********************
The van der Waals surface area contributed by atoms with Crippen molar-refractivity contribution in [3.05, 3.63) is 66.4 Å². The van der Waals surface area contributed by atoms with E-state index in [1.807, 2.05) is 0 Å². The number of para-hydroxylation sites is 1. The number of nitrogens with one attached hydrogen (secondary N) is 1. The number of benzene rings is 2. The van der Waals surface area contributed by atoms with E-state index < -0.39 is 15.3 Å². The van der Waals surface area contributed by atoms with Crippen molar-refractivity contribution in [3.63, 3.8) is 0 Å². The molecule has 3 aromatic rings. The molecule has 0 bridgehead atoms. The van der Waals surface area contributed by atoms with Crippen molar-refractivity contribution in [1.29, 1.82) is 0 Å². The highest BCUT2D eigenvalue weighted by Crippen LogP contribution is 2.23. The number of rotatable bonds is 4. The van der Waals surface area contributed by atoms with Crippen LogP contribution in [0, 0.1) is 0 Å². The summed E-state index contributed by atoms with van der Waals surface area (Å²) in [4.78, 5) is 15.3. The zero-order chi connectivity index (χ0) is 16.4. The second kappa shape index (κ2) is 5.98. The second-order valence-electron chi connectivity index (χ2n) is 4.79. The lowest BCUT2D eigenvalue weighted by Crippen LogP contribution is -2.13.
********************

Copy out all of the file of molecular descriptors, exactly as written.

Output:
The van der Waals surface area contributed by atoms with Crippen molar-refractivity contribution in [3.05, 3.63) is 66.4 Å². The van der Waals surface area contributed by atoms with E-state index in [1.807, 2.05) is 0 Å². The number of para-hydroxylation sites is 1. The number of nitrogens with one attached hydrogen (secondary N) is 1. The number of benzene rings is 2. The van der Waals surface area contributed by atoms with E-state index < -0.39 is 15.3 Å². The van der Waals surface area contributed by atoms with Crippen molar-refractivity contribution in [3.63, 3.8) is 0 Å². The molecule has 3 aromatic rings. The molecule has 0 bridgehead atoms. The van der Waals surface area contributed by atoms with Crippen molar-refractivity contribution in [1.29, 1.82) is 0 Å². The highest BCUT2D eigenvalue weighted by Crippen LogP contribution is 2.23. The number of rotatable bonds is 4. The van der Waals surface area contributed by atoms with Crippen LogP contribution in [0, 0.1) is 0 Å². The summed E-state index contributed by atoms with van der Waals surface area (Å²) in [4.78, 5) is 15.3. The zero-order chi connectivity index (χ0) is 16.4. The second kappa shape index (κ2) is 5.98. The second-order valence-electron chi connectivity index (χ2n) is 4.79. The lowest BCUT2D eigenvalue weighted by Crippen LogP contribution is -2.13.